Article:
- Policy on Physical Security:- Store your core computing equipment, in a secure room and/or cabinets, with restricted access via keys, numeric pads, swipe cards and/or bio-scanners. If your data is very sensitive deploy alarms and security cameras.
- Patches, Updates and Hardening:- This is a golden set of rules for the system administrators. Never deploy a system without patching it with the latest security patches, service packs and/or updates. Once you have built a system, make sure that it is only running services that you expect it to be running. Have a daily look at security sites such as Security Focus and Eye-on-Security.
The Security Audit
Again before you spend thousands of dollars on equipment, consultants and software, take time to run vulnerability scans. There are two powerful tools that can be used to check for vulnerabilities. Please take great care when using these tools and always get permission if using these tools to check vulnerabilities on other peoples systems
- Nmap:- This is a very powerful port scanner, with the ability to fool some of the weaker firewalls. It has the ability to sweep a range of network addresses making it an ideal tool for initial assessment.
The Security Administrator's Integrated Network Tool (SAINT):- A wonderful indispensable tool for checking the security vulnerabilities on networked systems. It offers an explanation of the vulnerabilities and good organization of data for report writing.
Make it a habit to run these audits on a regular basis, on your internal network, external network and DMZ. Whenever you build a system or update a system run a scan against the system to make sure that you have not inadvertentlyd up a port or picked up a vulnerability. Keep a record for future comparison.
Constantly look through sites like Security Focus and Eye-on-Security to make sure that you are aware of new exploits. Update your tools to reflect the change. If there is an announcement of a major vulnerability, update your tools, run your scans and patch your systems where appropriate.
Once you are happy with the state of your system you will want to implement change control to keep the systems in order, you may also consider using a tool like:
Last but not least, perform password audits of all systems on a regular basis. Work with HR to make sure all user accounts E-mail, Print and File, Intranets are current.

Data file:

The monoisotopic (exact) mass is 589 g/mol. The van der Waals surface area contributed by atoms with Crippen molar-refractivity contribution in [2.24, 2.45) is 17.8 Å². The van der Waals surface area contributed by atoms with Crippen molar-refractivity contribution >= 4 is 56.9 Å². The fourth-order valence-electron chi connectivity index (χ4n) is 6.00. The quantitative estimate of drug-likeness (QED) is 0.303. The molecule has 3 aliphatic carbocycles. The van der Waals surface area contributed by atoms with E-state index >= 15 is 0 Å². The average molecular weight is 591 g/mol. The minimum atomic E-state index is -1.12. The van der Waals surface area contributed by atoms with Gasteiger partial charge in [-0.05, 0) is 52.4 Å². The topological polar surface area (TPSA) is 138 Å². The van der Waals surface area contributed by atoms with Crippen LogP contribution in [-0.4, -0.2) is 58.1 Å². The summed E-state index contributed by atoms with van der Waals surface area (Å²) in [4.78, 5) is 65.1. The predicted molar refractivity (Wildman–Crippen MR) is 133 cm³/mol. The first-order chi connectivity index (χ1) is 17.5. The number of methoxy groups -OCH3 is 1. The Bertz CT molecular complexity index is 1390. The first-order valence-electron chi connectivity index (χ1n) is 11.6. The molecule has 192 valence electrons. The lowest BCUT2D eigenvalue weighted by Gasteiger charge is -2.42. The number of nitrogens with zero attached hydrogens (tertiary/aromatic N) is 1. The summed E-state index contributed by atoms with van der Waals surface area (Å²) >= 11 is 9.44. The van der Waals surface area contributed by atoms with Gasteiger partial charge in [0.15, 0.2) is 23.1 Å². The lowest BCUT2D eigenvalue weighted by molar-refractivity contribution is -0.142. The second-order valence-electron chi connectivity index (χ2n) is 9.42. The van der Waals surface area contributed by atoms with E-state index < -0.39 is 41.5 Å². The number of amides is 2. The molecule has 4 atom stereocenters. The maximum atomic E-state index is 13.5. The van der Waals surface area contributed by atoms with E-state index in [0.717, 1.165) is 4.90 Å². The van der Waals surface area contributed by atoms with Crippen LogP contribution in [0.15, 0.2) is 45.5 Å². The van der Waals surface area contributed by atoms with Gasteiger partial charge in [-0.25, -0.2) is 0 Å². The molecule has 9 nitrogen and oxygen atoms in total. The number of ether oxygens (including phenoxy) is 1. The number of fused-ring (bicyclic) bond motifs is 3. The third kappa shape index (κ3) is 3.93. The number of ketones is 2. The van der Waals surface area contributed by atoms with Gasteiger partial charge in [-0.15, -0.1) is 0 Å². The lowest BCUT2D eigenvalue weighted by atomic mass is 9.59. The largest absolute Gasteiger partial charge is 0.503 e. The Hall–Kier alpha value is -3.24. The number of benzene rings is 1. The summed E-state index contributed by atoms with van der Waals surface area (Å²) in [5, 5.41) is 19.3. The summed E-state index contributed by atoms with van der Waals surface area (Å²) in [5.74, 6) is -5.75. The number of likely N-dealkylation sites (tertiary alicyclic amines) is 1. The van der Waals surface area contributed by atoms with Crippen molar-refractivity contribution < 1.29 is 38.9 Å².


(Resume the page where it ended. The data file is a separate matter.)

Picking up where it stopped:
The Security Infrastructure
One of the keys to a secure infrastructure is to present as many challenges to the intruder as possible.
However, the minute you decide to create a DMZ, with the purpose of giving remote users access to the company intranet, youup your organization to possible exploits.
One possible construct for securing your network and creating a secure DMZ is to make full use of Stateful Packet Inspection engine and a Proxy in series. The logic behind this is that both security gateway technologies are subject to exploits. Many of the exploits such as the 'man in the middle attack' and 'session hijacks' used for attacking Proxy servers are detected by the Stateful Packet Inspection, and Proxies are impervious to Firewalks. In addition the use of a caching Proxy server can give you a 30% performance gain on your Internet browsing.
Good firewalls that you may want consider;
- Checkpoint Firewall-1:- Very good industry standard product with an excellent reputation.
- Cisco PIX 500:- Again an Industry strength long-standing product.
- Astaro:- A good product with good reviews, good web based GUI and great performance.
- Microsoft ISA:- A great improvement on the previous versions of the product with built in IDS.
- TCP/IQ:- A great product, very
visual, with the ability to log all connections and to view all the
data passing through the proxy in real time.
- OSTIS Winproxy:- Product with some very good features, including AV scanning, content filtering, banner blocking. A very visual product.
- Squid Web Proxy:- Has been around forever. A choice for many ISP's due to its amazing speed and efficiency, a great product, if configured with security in mind.
Within your DMZ, Consider securing all web based applications using SSL/TLS. This will ensure that transactions involving user names and passwords are encrypted.
Mail Services such as POP3 /SMTP and IMAP can be secured using SSL, as can Instant Messaging. Implement User Secure FTP to secure FTP transfers.
At the very lease place Anti-Virus on all your systems, Symantec and Trend Micro produce good products. They have specific products that are well suited for Proxies and Firewalls. You would also be well advised to trip wire your systems.
If you use Telnet for administration consider switching to SSH. If you need to provide your external users with remote access consider using a VPN client to secure the transaction. There are many VPN clients available, SafeNet, SSH (In pilot, Linux version coming soon). Major advantages of VPN's include;
- Eliminate the use of modems (Modems are a big security risk)
- Encrypt all data transmissions
- Allow remote working from any location, regardless of distance,
The installation and management of VPNs can be a complex procedure with a high cost of ownership. You may wish to consult an external company for your needs. Nexus Management Inc, have extensive VPN knowledge and experience.
As depicted by diagram 1 (click to enlarge), you many want to deploy multiple IDS's to check activity outside your firewall, your DMZ and internal network. Distributed and Enterprise wide IDS is considered one of the holy grails of Security and will be covered in next months articles.
One IDS worth considering is Snort. To compliment this IDS, you may use tools like Snortsnarf and/or ACID to manage the data collected by snort.
Security is about being alert to all potential threats. It is about taking the minimum number of risks, and careful planing of your security infrastructure. It is also about establishing good policies and maintaining those policies.
Security is one of the most challenging areas of IT and also one of the most interesting and rewarding areas.
Eye on Security
Firewall and Proxy
Back to top
© 2002 www.newsviews.info. All rights reserved.